Converse All Star
It’s the oldest and best-selling basketball shoe of all time, and 60% of Americans have owned a pair. The first All Star was released in 1917, but it was the arrival of Chuck Taylor at Converse as a salesman in 1921 that launched it into sporting and cultural folklore. Chuck, a semi-professional basketball player, became player/coach of the Converse All Stars, the company’s industrial basketball team. He changed the shoe’s design to add more flexibility and ankle support, and promoted the sneaker on his travels to basketball courts around the country. And in 1932, to mark his contribution, his name was added to the logo on the ankle. In the 1960s, it has been estimated 90% of professional and college basketball players were wearing All Stars. And after dominating the court, they then began to take over music countercultures from punk to grunge, with The Ramones and Nirvana among those who made the sneaker part of their uniform. While more technically advanced sneakers now rule on the basketball court, their popularity on the sticky floors of music concerts endures.
New Balance 990
The first New Balance 990 was released in 1982, and cemented the brand as a powerhouse in running shoes. At $100, it was an expensive sneaker designed with high performance in mind, and it soon became a luxury statement piece away from the track. Since then we’ve had five versions of the sneaker, with a sixth landing in 2022 to mark the line’s 40th anniversary. These days, the 990 is best known as a statement of casual, confident style, practicality and sheer comfort, with fans of the sneaker including the former GQ creative director and fashion legend Jim Moore. Recent collaborators with New Balance on the 990 include Kith owner Ronnie Fieg and designer Todd Snyder.
Not quite as synonymous with the Adidas brand as the Stan Smith or the Superstar, but with a longer history than both, is the Samba. This low-top sneaker debuted in 1949 and is the company’s longest-running model still in production. Its famous gum sole was designed for soccer players to play on hard or icy ground, and it took it’s Latin-influenced name due to its release just before the 1950 World Cup in Brazil. It’s now a staple for sportsman playing indoors or on artificial surfaces, as well as soccer fans, skateboarders and fashion lovers who appreciate its robust design and storied history. Bob Marley was among the early celebrity adopters. And in recent years designer Grace Wales Bonner and actor Jonah Hill are among those to have collaborated with Adidas to reimagine the look. The Classic style has longer tongue and more arch support for playing soccer, while the Original is flatter and more geared to lifestyle use.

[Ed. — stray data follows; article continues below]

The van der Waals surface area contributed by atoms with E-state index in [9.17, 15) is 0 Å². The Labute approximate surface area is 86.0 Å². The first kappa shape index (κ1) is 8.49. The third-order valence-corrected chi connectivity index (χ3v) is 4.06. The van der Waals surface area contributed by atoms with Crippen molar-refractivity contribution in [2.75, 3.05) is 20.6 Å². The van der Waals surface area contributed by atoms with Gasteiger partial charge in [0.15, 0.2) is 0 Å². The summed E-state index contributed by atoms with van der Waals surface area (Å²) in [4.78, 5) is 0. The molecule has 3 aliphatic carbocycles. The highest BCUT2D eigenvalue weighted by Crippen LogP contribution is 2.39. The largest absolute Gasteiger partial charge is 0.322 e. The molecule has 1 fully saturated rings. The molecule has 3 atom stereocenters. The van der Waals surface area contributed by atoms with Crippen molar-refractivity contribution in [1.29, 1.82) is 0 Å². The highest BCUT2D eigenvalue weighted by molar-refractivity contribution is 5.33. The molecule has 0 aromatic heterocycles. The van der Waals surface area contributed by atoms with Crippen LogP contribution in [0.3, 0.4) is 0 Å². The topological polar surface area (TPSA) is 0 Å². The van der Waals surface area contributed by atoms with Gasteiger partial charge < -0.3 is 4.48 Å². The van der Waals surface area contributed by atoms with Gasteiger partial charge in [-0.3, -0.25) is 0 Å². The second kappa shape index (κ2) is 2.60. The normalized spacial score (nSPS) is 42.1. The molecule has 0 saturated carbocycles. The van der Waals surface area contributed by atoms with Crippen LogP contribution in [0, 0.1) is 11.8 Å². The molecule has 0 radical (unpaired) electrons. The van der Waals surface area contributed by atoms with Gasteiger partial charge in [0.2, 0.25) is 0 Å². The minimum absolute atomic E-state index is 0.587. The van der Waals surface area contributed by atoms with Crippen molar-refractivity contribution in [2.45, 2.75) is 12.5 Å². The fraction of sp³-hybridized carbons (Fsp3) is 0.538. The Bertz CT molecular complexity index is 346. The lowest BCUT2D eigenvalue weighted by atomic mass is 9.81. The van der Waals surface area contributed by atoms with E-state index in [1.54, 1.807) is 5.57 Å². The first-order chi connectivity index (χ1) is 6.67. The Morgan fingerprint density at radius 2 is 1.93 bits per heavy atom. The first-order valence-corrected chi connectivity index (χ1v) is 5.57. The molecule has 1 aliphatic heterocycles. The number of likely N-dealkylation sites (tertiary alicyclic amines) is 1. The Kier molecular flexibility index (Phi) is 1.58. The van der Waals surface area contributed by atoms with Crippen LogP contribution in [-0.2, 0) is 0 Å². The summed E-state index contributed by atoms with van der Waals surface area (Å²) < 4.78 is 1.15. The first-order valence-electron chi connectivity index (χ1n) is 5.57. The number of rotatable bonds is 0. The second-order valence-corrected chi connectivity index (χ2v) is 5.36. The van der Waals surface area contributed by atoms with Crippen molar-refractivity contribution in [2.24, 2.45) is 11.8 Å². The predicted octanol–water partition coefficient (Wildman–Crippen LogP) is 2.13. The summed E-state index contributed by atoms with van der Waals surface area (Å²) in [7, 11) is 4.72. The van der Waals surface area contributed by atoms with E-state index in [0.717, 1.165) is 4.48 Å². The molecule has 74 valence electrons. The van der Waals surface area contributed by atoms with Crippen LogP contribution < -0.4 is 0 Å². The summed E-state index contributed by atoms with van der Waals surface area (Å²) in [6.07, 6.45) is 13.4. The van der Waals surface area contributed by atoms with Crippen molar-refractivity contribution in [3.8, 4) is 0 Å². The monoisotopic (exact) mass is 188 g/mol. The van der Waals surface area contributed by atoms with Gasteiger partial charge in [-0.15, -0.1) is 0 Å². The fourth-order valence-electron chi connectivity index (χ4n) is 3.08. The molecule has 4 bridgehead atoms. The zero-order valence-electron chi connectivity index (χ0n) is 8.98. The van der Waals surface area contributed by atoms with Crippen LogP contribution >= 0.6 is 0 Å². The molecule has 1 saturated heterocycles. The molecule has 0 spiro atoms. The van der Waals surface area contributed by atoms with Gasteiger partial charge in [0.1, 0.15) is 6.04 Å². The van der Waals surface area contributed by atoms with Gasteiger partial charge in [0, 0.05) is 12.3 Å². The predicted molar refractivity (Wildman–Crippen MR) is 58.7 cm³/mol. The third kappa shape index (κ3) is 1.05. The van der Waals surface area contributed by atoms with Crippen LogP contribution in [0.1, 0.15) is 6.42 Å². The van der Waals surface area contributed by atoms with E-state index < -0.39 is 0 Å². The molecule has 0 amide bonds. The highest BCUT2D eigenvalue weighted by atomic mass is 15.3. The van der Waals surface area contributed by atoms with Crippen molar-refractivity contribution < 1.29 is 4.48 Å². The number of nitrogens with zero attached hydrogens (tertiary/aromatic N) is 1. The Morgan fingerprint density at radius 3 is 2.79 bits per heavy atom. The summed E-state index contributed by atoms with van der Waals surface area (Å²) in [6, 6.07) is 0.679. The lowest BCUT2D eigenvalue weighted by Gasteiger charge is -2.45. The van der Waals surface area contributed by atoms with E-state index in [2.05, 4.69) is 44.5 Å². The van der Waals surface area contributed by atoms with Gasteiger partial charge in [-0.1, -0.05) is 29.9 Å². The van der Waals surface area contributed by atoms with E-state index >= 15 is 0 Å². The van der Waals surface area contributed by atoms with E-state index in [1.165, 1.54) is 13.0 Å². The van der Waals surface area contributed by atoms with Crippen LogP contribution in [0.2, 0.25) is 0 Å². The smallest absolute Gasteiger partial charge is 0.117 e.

Brothers Paul and James Van Doren, along with partners Gordon Lee and Serge Delia, opened The Van Doren Rubber Company, now known as Vans, in Anaheim, California, in 1966. Among their three original styles were the #44 Deck Shoe, now known as the Authentic, which sold for $4.49. By the early 70s, skateboarders who liked the solid design and sticky sole had adopted the brand as their own, and it’s now widely regarded as the most important shoe in the history of skate culture. The Anaheim Factory version (pictured) pays tribute to the brand’s original Anaheim factory with original details combined with modern comfort. Musician Harry Styles is among the many wealthy stars often seen in this very affordable sneaker.
Nike Air Max
The Nike Air Max was the first sneaker to offer a window to the sole, putting the brand’s new ‘air cushioning technology’ on display. The newest shoe on this list, it was released in 1987 and immediately caught the attention with its bold look. Coinciding with sportswear hitting its stride at the electronic music raves of the 90s, and the digital revolution taking place around the world, it was a new high-tech look for a new era. Rapper Dizzee Rascal, Dutch artist Pieter Janssen, aka Piet Parra, and Japanese streetwear brand atmos are among the many who have collaborated with Nike for their own take on the iconic shoe.
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